At IGA, we’re all about caring for and supporting our local communities. Not only is the physical health of the people within our communities and network important, we want to encourage our local communities to look out for each other and raise awareness about the importance of taking the time to ask, ‘are you OK?’.
R U OK? Day is just around the corner, a day of national action and a reminder that every day can be a day to check in with your friends, family and colleagues. This year, R U OK? Day is on the 8th of September and should remind us all that we already have what it takes to support those we care for.
How to start the conversation
Whether it’s your neighbour, someone you know locally, or someone close to you, asking, ‘are you OK?’ is one of the simplest things you can do to support the people you care about through life’s ups and downs. You don’t need to be an expert to reach out, research shows that listening and giving someone your time might be just what they need to help them through.
If you’re concerned about someone close to you, here are four steps to help you have a conversation that could change a life:
- Ask R U OK? – It helps to be friendly, relaxed and authentic. Help the person start talking by asking a question like “What’s been happening lately?” or mention specific things that have made you concerned for them, like “You seem less chatty than usual. How are you going?”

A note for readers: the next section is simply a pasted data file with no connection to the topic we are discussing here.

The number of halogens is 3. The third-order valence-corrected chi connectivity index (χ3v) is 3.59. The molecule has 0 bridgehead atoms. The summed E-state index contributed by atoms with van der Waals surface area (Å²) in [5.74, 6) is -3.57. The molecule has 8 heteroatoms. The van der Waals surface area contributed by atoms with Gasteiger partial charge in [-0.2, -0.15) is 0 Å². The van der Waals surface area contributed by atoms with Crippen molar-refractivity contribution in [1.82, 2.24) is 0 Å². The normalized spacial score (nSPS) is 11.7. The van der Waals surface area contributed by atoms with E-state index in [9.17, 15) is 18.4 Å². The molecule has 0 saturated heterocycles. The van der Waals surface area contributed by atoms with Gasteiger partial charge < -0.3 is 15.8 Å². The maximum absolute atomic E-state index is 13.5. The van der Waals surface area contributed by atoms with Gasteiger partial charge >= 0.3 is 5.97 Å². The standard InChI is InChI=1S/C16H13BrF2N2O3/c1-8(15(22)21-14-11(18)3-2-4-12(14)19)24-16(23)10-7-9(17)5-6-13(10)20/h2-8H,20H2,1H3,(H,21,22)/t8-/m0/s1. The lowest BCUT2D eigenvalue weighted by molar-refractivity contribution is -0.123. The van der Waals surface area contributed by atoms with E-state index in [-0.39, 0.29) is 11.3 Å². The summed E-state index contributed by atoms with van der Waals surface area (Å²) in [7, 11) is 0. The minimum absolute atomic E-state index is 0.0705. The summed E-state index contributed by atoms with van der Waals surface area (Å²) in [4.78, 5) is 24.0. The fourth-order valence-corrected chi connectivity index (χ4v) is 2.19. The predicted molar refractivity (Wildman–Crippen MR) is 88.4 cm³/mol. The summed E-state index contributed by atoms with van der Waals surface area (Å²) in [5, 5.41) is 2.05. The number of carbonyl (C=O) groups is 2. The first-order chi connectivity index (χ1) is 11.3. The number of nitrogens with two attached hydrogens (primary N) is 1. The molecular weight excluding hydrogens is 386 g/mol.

- Listen with an open mind – Listen to what the other person is saying and acknowledge what they have said when the time is right. Explain you’ve understood them and reassure them you’re always there to listen, whenever they want to talk.
- Encourage action – Ask them what they have done in the past to help them in this situation. Ask: “What’s something you can do for yourself right now? Something that’s enjoyable or relaxing?” If they’ve been feeling really down for more than two weeks, encourage them to see a health professional. Be positive about the role of professionals in getting through tough times.
- Check in – Remind yourself to check in with the person again in a couple of weeks or sooner if you are concerned. Stay in touch with them and remind them that you’re there for them. Them knowing this can make a huge difference.
Remember, no qualifications are needed to ask R U OK? and your conversation could change a life. Visit ruok.org.au for more advice, support and resources to help you have an R U OK? conversation.